Coronavirus: Holcomb Vetoes Local Health Orders Bill, Indiana Hits 2M Fully Vaccinated
The Indiana Department of Health reported 66 additional confirmed deaths over the last week. That brings the state’s total to 13,003 confirmed deaths. The state also reported more than 7,000 new cases in the last week.
Indiana has administered 2,439,862 initial vaccine doses, with 2,135,682 Hoosiers fully vaccinated.
Here are your statewide COVID-19 headlines from last week.
More than 2 million Hoosiers are fully vaccinated against COVID-19, a little more than four months into the state’s rollout. The Indiana Department of Health announced the milestone Wednesday.
Indiana continues to lag slightly behind our immediate neighbors – with IDOH reporting nearly 31.8 percent of all Hoosiers fully vaccinated.
That compares to 34.4 percent in Kentucky, 35.6 percent in Ohio, 35.9 percent in Michigan and 33.8 percent in Illinois – according to data from the Centers for Disease Control and Prevention. It’s important to note however, the CDC’s data for Indiana appears to be delayed by a few days, while other states are more up-to-date.
The demand for COVID-19 vaccines in Indiana is slowing down, even as the state hits 2 million fully vaccinated Hoosiers. And some experts are concerned that vaccine hesitancy may prevent us from reaching herd immunity. But hesitancy is more complicated than just distrust.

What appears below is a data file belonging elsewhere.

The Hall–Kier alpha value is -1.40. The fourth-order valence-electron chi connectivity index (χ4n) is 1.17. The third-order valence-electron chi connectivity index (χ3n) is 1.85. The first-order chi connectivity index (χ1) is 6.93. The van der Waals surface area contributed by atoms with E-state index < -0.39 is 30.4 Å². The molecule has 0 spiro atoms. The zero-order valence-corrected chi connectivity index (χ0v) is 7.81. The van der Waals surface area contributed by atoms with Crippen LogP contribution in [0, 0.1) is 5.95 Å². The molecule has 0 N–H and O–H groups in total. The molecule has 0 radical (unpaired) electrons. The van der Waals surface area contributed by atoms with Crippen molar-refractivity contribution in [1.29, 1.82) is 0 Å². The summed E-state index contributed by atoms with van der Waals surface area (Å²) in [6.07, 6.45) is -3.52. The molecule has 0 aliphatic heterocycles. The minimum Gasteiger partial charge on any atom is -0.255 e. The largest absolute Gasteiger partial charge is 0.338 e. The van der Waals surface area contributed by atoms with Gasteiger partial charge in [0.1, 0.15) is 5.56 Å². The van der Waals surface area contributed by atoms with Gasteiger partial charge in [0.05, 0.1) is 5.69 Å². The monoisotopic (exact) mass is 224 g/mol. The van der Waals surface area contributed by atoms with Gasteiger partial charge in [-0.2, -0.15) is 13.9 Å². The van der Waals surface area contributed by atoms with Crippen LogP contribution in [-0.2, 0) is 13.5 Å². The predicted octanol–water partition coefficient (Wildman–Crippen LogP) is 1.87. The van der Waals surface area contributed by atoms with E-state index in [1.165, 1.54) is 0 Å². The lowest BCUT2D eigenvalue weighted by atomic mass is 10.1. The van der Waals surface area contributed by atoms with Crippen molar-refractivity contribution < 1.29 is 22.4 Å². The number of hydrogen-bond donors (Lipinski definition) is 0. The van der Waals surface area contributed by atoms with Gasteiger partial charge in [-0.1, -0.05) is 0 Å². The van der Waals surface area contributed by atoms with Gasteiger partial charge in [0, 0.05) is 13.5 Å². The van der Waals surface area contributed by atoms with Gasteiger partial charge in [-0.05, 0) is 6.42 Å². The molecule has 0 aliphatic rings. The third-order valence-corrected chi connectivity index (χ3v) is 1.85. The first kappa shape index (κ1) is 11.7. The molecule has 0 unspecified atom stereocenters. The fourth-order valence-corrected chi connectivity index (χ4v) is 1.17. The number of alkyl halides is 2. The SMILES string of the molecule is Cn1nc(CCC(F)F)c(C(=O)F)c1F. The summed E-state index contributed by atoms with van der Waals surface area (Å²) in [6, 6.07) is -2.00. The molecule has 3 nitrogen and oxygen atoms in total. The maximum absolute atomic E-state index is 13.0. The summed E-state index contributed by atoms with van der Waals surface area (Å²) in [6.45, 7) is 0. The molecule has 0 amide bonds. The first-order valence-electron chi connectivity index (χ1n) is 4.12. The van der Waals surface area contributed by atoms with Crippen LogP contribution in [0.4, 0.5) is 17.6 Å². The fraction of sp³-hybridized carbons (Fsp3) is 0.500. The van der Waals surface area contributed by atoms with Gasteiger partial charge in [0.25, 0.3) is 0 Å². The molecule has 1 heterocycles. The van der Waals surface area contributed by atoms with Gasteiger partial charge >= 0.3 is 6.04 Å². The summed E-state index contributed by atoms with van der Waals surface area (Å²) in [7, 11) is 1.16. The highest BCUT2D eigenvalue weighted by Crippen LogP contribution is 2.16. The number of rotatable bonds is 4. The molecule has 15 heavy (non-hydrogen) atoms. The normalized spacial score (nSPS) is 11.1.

Dr. Michael Weiner is a Regenstrief Institute scientist and Indiana University professor of medicine. He said vaccine hesitancy or reluctance falls into three broader categories: convenience, confidence and complacency.
Convenience refers to eligibility and access. Confidence is the trust – or lack thereof – in vaccine safety. And complacency describes populations who already feel protected enough.
While convenience has been improved since Indiana opened eligibility to all Hoosiers 16 and older – and asked state-run sites to accept walk-ins – confidence and complacency are more in the spotlight.
Indiana surpassed 13,000 confirmed COVID-19 deaths Sunday. The state’s rate of newly reported deaths has continued its exponential slowdown since the state began vaccine distribution.
The state has gone from an average of nearly 98 deaths per day in December to seven deaths per day in April.
After recording more than 100 deaths for 12 days in December, the state has only reported 10 or more deaths three times since April 15, which is the best month since the start of the pandemic.
Which makes sense – state health officials justified their strict adherence to age-based eligibility for vaccines because age is such a huge factor in deaths and hospitalizations from COVID-19.
Gov. Eric Holcomb issued his third veto this year Tuesday, rejecting a bill that would’ve tied the hands of local health officials during public emergencies.
The legislation, SB 5, would have barred local health officials from issuing emergency rules that went any further than restrictions created by the state. Instead, only local legislative bodies – county commissioners or city councils – could have done that.
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Gov. Eric Holcomb’s veto of a bill tying the hands of local health officials during emergencies may have only postponed the inevitable.
The Indiana House and Senate will come into session Monday, May 10 for a potential veto override.
Every year, lawmakers set themselves a “technical session” day, a few weeks after their regular session ends. It allows them to come back to fix any significant technical errors with bills they just passed and consider overriding any vetoes the governor issued.